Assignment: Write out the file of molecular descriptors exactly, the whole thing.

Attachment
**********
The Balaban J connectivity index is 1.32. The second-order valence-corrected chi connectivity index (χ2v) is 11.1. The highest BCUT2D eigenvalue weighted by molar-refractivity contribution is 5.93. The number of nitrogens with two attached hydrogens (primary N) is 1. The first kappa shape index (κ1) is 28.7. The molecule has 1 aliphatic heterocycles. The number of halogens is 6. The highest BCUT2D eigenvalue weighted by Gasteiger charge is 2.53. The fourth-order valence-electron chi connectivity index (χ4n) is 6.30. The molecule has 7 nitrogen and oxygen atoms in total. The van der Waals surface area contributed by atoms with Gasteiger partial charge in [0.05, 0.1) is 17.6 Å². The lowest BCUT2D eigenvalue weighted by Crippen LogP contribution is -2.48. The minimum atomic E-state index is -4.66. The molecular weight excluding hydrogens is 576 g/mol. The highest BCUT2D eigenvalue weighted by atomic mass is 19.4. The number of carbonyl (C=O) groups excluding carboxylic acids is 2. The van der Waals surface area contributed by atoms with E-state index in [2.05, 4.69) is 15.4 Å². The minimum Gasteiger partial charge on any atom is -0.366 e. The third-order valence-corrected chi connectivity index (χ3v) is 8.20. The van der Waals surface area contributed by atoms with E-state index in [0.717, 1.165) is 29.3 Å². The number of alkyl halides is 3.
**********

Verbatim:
The Balaban J connectivity index is 1.32. The second-order valence-corrected chi connectivity index (χ2v) is 11.1. The highest BCUT2D eigenvalue weighted by molar-refractivity contribution is 5.93. The number of nitrogens with two attached hydrogens (primary N) is 1. The first kappa shape index (κ1) is 28.7. The molecule has 1 aliphatic heterocycles. The number of halogens is 6. The highest BCUT2D eigenvalue weighted by Gasteiger charge is 2.53. The fourth-order valence-electron chi connectivity index (χ4n) is 6.30. The molecule has 7 nitrogen and oxygen atoms in total. The van der Waals surface area contributed by atoms with Gasteiger partial charge in [0.05, 0.1) is 17.6 Å². The lowest BCUT2D eigenvalue weighted by Crippen LogP contribution is -2.48. The minimum atomic E-state index is -4.66. The molecular weight excluding hydrogens is 576 g/mol. The highest BCUT2D eigenvalue weighted by atomic mass is 19.4. The number of carbonyl (C=O) groups excluding carboxylic acids is 2. The van der Waals surface area contributed by atoms with E-state index in [2.05, 4.69) is 15.4 Å². The minimum Gasteiger partial charge on any atom is -0.366 e. The third-order valence-corrected chi connectivity index (χ3v) is 8.20. The van der Waals surface area contributed by atoms with E-state index in [0.717, 1.165) is 29.3 Å². The number of alkyl halides is 3.